Simultaneous Equations 1 Linear 1 Quadratic Example 2


Example 2 – livemaths.co.uk – GCE A Level Maths video tuition. This video demonstrates how to solve simultaneous equations, 1 linear and 1 quadratic. … alevel gce simultaneous equation “a level” elimination core maths tuition tutor livemaths lesson teaching revision

Comments

  1. MissPheonix1 says

    doesnt the 42 turn into a minus, because your minusing it away from both sides to get it into the form of

    4×2-29x+42=0 ???

  2. adamrobarts says

    as a common factor, and we get

    (x – 2)(4x – 21) = 0

    Going from there is pretty simple; since it =0, one of them has to be 0 itself. Do one, the nthe other, and youll have both possibilities.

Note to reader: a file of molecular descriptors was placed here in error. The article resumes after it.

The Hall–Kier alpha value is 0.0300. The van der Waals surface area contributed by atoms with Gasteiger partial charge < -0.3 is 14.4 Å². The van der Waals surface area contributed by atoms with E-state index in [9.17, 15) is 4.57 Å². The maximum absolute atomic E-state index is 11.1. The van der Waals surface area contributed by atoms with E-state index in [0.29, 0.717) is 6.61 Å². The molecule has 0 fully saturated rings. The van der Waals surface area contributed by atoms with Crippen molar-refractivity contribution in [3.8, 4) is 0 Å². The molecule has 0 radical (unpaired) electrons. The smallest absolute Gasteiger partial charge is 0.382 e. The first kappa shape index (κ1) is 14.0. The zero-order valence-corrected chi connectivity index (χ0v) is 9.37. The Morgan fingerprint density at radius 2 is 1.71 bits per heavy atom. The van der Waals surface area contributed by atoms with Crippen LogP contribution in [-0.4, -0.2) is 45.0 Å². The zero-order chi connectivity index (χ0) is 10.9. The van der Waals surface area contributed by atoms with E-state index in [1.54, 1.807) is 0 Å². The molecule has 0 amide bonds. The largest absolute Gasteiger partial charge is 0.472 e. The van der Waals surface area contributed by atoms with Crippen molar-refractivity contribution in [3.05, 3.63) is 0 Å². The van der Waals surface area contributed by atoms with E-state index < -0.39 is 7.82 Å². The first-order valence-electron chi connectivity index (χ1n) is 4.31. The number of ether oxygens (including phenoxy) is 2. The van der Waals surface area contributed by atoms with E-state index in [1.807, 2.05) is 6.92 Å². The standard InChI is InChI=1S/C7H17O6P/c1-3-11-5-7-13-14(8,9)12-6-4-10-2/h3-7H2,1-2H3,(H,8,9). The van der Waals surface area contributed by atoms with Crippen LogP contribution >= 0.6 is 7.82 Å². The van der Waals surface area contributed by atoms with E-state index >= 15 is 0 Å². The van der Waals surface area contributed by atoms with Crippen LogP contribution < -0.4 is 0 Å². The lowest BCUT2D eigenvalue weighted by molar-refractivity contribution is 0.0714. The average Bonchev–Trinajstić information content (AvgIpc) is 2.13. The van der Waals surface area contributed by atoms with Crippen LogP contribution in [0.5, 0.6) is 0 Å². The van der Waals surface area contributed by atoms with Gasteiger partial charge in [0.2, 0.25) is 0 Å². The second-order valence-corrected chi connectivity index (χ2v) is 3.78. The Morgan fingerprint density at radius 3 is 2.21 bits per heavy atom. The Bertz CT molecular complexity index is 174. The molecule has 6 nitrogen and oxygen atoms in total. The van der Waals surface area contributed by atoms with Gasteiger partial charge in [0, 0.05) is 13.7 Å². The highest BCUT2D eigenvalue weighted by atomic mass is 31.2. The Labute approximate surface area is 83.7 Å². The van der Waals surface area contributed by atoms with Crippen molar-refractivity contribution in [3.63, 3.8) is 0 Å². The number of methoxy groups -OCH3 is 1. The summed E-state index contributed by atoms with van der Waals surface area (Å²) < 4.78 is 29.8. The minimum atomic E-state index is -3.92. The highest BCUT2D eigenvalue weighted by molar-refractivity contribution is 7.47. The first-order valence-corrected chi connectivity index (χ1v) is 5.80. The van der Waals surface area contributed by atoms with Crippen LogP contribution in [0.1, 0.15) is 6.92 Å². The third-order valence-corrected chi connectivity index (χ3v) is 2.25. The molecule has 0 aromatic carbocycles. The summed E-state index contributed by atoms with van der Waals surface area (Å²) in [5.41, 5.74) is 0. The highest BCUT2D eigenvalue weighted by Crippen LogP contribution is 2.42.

Hope this helps anyone that needs it ;P

    PS: Great video, very easy to understand.

  3. adamrobarts says

    Its abit late but incase anyone needs to know, imagine the process of expanding backwards. Normally i dont do it straight away like that;i prefer to break apart the ‘bx’ part first and then factorise separatly. e.g.
    Multiply a and c, find two numbers that are factors AND add up to b. In this case, ‘-21’ and ‘-8’ fit perfectly.
    We proceed to make the equation:
    4x^2 – 8x – 21x + 42 = 0
    Note that ive grouped the easily factorised terms.
    Now:
    4x(x – 2) – 21(x – 2) = 0
    Now take out (x – 2)

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